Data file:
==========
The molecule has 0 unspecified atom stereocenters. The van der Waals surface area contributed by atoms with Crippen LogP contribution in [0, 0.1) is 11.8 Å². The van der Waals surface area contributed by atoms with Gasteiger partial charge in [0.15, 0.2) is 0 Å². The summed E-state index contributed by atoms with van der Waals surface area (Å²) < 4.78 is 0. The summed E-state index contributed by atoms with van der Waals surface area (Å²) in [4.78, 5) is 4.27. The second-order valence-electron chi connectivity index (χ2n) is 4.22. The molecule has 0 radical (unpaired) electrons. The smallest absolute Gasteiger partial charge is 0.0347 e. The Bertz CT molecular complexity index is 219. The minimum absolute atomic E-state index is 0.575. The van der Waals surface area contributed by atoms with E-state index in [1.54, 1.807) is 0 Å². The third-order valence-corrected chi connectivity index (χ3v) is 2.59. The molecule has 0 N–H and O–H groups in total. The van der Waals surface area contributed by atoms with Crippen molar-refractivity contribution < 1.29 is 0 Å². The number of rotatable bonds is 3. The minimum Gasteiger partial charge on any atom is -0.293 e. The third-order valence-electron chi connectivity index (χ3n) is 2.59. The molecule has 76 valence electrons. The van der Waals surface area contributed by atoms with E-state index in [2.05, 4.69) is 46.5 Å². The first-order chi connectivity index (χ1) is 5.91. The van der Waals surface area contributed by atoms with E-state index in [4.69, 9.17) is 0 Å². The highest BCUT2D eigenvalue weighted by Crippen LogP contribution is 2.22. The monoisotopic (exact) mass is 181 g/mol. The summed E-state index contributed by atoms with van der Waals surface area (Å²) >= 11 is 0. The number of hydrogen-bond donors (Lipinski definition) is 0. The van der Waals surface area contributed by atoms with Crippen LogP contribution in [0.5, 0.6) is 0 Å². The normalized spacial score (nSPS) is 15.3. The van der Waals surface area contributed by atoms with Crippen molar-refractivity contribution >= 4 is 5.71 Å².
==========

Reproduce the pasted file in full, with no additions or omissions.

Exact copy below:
The molecule has 0 unspecified atom stereocenters. The van der Waals surface area contributed by atoms with Crippen LogP contribution in [0, 0.1) is 11.8 Å². The van der Waals surface area contributed by atoms with Gasteiger partial charge in [0.15, 0.2) is 0 Å². The summed E-state index contributed by atoms with van der Waals surface area (Å²) < 4.78 is 0. The summed E-state index contributed by atoms with van der Waals surface area (Å²) in [4.78, 5) is 4.27. The second-order valence-electron chi connectivity index (χ2n) is 4.22. The molecule has 0 radical (unpaired) electrons. The smallest absolute Gasteiger partial charge is 0.0347 e. The Bertz CT molecular complexity index is 219. The minimum absolute atomic E-state index is 0.575. The van der Waals surface area contributed by atoms with E-state index in [1.54, 1.807) is 0 Å². The third-order valence-corrected chi connectivity index (χ3v) is 2.59. The molecule has 0 N–H and O–H groups in total. The van der Waals surface area contributed by atoms with Crippen molar-refractivity contribution < 1.29 is 0 Å². The number of rotatable bonds is 3. The minimum Gasteiger partial charge on any atom is -0.293 e. The third-order valence-electron chi connectivity index (χ3n) is 2.59. The molecule has 76 valence electrons. The van der Waals surface area contributed by atoms with E-state index in [2.05, 4.69) is 46.5 Å². The first-order chi connectivity index (χ1) is 5.91. The van der Waals surface area contributed by atoms with E-state index in [4.69, 9.17) is 0 Å². The highest BCUT2D eigenvalue weighted by Crippen LogP contribution is 2.22. The monoisotopic (exact) mass is 181 g/mol. The summed E-state index contributed by atoms with van der Waals surface area (Å²) >= 11 is 0. The number of hydrogen-bond donors (Lipinski definition) is 0. The van der Waals surface area contributed by atoms with Crippen LogP contribution in [0.5, 0.6) is 0 Å². The normalized spacial score (nSPS) is 15.3. The van der Waals surface area contributed by atoms with Crippen molar-refractivity contribution >= 4 is 5.71 Å².